A couple of days before October, the world hit another bleak milestone as the number of deaths due to COVID-19 reached one million.
It has been nearly nine months since the first known death from the disease, then still an unnamed mysterious viral pneumonia, was recorded. And there are still a lot of unknowns with COVID-19 and the coronavirus causing it.
The virus has upended every aspect of daily life, including how we work and study. Like in other universities, the pandemic had impacted major events at Hiroshima University such as the entrance and graduation ceremonies, which had to be simplified due to crowd restrictions, while classes were moved online. Laboratories at the university also had to deal with partial lockdowns.
Last April, as infections reached a million, the university joined the global fight against the pandemic through the "Hiroshima University CoV-Peace-Project."
Many laboratories at the university started working on treatments and innovations to help us better take care of each other and beat the virus. The university is currently awaiting approval of two patent applications for COVID-19 therapeutic drugs.
Future of disinfection
In September, one of the laboratories at HU has released its study results which provided the first proof that Far-UVC or Ultraviolet C light at a wavelength of 222 nm effectively kills SARS-CoV-2, the virus that causes COVID-19.
As previous researches have shown that Far-UVC poses minimal health risks to human skin or eyes, it could be a promising disinfection tool for occupied public spaces.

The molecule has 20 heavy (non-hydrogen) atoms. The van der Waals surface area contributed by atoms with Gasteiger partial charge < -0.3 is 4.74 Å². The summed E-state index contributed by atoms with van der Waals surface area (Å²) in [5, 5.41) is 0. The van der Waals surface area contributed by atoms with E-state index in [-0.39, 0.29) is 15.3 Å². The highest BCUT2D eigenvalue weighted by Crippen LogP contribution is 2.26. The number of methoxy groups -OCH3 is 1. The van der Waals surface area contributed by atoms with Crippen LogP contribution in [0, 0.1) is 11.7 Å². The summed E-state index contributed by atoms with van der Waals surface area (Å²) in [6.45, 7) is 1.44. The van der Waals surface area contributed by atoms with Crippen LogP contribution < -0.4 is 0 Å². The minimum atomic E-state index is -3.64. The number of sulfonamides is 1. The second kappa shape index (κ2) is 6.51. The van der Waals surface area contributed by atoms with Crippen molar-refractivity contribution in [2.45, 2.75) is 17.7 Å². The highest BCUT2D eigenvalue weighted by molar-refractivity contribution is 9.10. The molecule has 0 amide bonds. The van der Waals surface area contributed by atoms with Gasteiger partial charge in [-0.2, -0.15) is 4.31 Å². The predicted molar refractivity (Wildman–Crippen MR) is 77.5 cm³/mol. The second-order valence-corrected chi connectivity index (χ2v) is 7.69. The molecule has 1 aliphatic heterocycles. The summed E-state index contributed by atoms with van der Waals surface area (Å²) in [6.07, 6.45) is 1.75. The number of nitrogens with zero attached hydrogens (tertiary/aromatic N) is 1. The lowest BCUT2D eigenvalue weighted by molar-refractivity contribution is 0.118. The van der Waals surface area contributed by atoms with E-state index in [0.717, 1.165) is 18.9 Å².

Dr. Hiroki Kitagawa, an infectious disease specialist at Hiroshima University Hospital and co-author of the study, said they are now verifying the potency of Far-UVC in zapping the virus in clinical settings such as patient rooms.
The Far-UVC research was one of the four studies at the university funded by the Japan Agency for Medical Research and Development (AMED).
Fully automated testing
Another AMED-funded study the university is working on is the development of a fully automated coronavirus testing system that will produce a rapid and accurate diagnosis of coronaviruses. The system will automate both the pre-processing of clinical samples and PCR testing.
Dr. Hidetoshi Tahara from the Graduate School of Biomedical and Health Sciences is heading the project that can potentially reduce waiting time for results, allow testing of multiple samples, and offer insights on the virus' evolution by mutation and phylogenetic analysis using next generation sequencer. By minimizing the need for human interaction, this technology can also prevent infection risks of health care professionals.
New testing method
One study that received a JPY 49 million grant from AMED is looking into a new way of testing for COVID-19 via saliva samples. HU virologist Dr. Takemasa Sakaguchi is leading this research using lectins, a protein that binds to glycans — high mannose sugars that serve as markers of pathogens.
He hopes this novel testing method would be used in detecting SARS-CoV-2 and influenza viruses which are expected to spread simultaneously in winter.
Reducing risks to healthcare providers
Minimizing infection risk to health workers while providing real-time medical diagnosis is the focus of another AMED-funded study.
Dr. Nobuaki Shime of the Department of Emergency and Critical Care Medicine at the university's Graduate School of Biomedical and Health Sciences is developing a system for healthcare providers to conduct auscultation and analysis of respiratory sounds remotely.
HU is also providing scientific advice as part of a technical committee that helps Hiroshima Prefecture enact its pandemic protocols.